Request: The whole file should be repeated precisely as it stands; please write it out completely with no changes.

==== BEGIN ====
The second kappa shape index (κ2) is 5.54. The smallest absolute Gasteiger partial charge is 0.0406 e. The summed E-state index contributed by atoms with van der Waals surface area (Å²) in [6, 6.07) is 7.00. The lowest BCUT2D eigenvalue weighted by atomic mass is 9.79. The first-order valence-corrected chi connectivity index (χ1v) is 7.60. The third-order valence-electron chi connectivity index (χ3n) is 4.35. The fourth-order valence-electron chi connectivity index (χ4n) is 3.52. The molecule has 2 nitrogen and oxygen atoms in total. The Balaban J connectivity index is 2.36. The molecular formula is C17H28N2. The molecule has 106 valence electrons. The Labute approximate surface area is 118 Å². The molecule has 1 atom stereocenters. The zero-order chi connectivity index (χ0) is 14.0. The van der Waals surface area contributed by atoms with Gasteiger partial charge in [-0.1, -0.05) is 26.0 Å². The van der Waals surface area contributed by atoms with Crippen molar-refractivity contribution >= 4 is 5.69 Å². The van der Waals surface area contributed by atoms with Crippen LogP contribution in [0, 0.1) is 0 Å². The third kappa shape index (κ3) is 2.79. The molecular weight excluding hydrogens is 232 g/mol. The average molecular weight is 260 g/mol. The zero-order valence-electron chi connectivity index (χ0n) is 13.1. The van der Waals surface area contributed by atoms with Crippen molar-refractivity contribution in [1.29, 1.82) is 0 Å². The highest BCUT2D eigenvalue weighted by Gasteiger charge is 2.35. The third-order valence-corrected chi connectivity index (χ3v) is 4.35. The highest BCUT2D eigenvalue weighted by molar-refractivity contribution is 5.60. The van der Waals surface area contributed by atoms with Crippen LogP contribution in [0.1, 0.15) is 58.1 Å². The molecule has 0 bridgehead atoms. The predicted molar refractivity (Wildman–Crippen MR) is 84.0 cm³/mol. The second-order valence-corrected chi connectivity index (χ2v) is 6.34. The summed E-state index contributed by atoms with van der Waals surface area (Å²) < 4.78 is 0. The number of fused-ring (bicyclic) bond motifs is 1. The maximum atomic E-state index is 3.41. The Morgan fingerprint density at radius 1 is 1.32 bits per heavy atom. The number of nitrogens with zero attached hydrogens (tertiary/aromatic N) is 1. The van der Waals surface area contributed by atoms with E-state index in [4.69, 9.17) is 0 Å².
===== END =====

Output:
The second kappa shape index (κ2) is 5.54. The smallest absolute Gasteiger partial charge is 0.0406 e. The summed E-state index contributed by atoms with van der Waals surface area (Å²) in [6, 6.07) is 7.00. The lowest BCUT2D eigenvalue weighted by atomic mass is 9.79. The first-order valence-corrected chi connectivity index (χ1v) is 7.60. The third-order valence-electron chi connectivity index (χ3n) is 4.35. The fourth-order valence-electron chi connectivity index (χ4n) is 3.52. The molecule has 2 nitrogen and oxygen atoms in total. The Balaban J connectivity index is 2.36. The molecular formula is C17H28N2. The molecule has 106 valence electrons. The Labute approximate surface area is 118 Å². The molecule has 1 atom stereocenters. The zero-order chi connectivity index (χ0) is 14.0. The van der Waals surface area contributed by atoms with Gasteiger partial charge in [-0.1, -0.05) is 26.0 Å². The van der Waals surface area contributed by atoms with Crippen molar-refractivity contribution >= 4 is 5.69 Å². The van der Waals surface area contributed by atoms with Crippen LogP contribution in [0, 0.1) is 0 Å². The third kappa shape index (κ3) is 2.79. The molecular weight excluding hydrogens is 232 g/mol. The average molecular weight is 260 g/mol. The zero-order valence-electron chi connectivity index (χ0n) is 13.1. The van der Waals surface area contributed by atoms with Crippen molar-refractivity contribution in [1.29, 1.82) is 0 Å². The highest BCUT2D eigenvalue weighted by Gasteiger charge is 2.35. The third-order valence-corrected chi connectivity index (χ3v) is 4.35. The highest BCUT2D eigenvalue weighted by molar-refractivity contribution is 5.60. The van der Waals surface area contributed by atoms with Crippen LogP contribution in [0.1, 0.15) is 58.1 Å². The molecule has 0 bridgehead atoms. The predicted molar refractivity (Wildman–Crippen MR) is 84.0 cm³/mol. The second-order valence-corrected chi connectivity index (χ2v) is 6.34. The summed E-state index contributed by atoms with van der Waals surface area (Å²) < 4.78 is 0. The number of fused-ring (bicyclic) bond motifs is 1. The maximum atomic E-state index is 3.41. The Morgan fingerprint density at radius 1 is 1.32 bits per heavy atom. The number of nitrogens with zero attached hydrogens (tertiary/aromatic N) is 1. The van der Waals surface area contributed by atoms with E-state index in [4.69, 9.17) is 0 Å².